The best thing about the digital revolution is that there are almost no rules. Like independent films in the early ’90s, creators are using available technology to push boundaries and reinvent the way things are done. Thus, the rise of the e-book and the availability of self-publishing now allows a superfan to create their own digital scrapbook of their favorite writer/director/podcaster/author.
I’ve been a fan of Kevin Smith since almost the beginning (I even visited Quick Stop and the former RST Video this summer), but his long and quixotic career has taken many different forms and, as a result, he lost some fans while gaining new ones along the way.
Related: Kevin Smith’s “The Flying Car” 
One of those fans was David Gati, who became a major fan of Smith’s not through Clerks or Dogma, but through his podcasting empire, which then led him to revisit Smith’s entire oeuvre with the benefit of hindsight and therefore without the baggage or expectations that come from viewing and reviewing things in real time.
Gati’s book, A Kevin Smith Scrapbook tells Smith’s career trajectory in both Smith’s own words – by transcribing some of his podcast conversations – as well visually through on-set stills, candid photos, memorabilia, reviews, and dozens of pieces of fan art.
Smith’s fans are both legion and devoted, and for those that have followed his work from the beginning, have seen An Evening with Kevin Smith and its sequels, or have listened to his podcasts, this book won’t reveal anything new and is probably filled with things they’ve already seen or heard. While it’s not groundbreaking or an exposé, it is, as the title suggests, a bright, colorful scrapbook collection celebrating the man’s film work, from the beginning of “Clerks” up through “Yoga Hosers.”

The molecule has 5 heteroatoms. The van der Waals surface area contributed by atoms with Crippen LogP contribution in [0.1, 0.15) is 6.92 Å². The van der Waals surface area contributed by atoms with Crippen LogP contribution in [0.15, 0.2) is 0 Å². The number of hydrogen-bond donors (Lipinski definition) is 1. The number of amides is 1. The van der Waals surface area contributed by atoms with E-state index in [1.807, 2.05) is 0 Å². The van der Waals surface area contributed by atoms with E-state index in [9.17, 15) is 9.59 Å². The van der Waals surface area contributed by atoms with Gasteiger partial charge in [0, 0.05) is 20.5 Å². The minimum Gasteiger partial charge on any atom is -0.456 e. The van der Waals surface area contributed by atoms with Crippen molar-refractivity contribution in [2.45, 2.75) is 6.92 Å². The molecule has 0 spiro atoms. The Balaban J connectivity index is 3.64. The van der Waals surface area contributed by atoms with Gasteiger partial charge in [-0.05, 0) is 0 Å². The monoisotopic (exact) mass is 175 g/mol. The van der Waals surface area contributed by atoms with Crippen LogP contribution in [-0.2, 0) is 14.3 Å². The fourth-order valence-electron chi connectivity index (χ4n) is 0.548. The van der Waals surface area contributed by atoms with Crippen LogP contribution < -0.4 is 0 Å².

It’s a shame that it’s currently only available as an e-book (at the price of $9.99), because presenting it as a nice, big, glossy scrapbook would be more appealing. Regardless, it’s a light, quick compendium that collects all kinds of different items into one place that Smith’s fans will no doubt appreciate.
I was given a free copy of this book in exchange for an honest review.
Christopher Pierznik is the author of nine books. Check out more of his writing at Medium. His work has appeared on XXL, Cuepoint, Business Insider, The Cauldron, Medium, Fatherly, Hip Hop Golden Age, and many more. Subscribe to his monthly newsletter or follow him on Facebook or Twitter.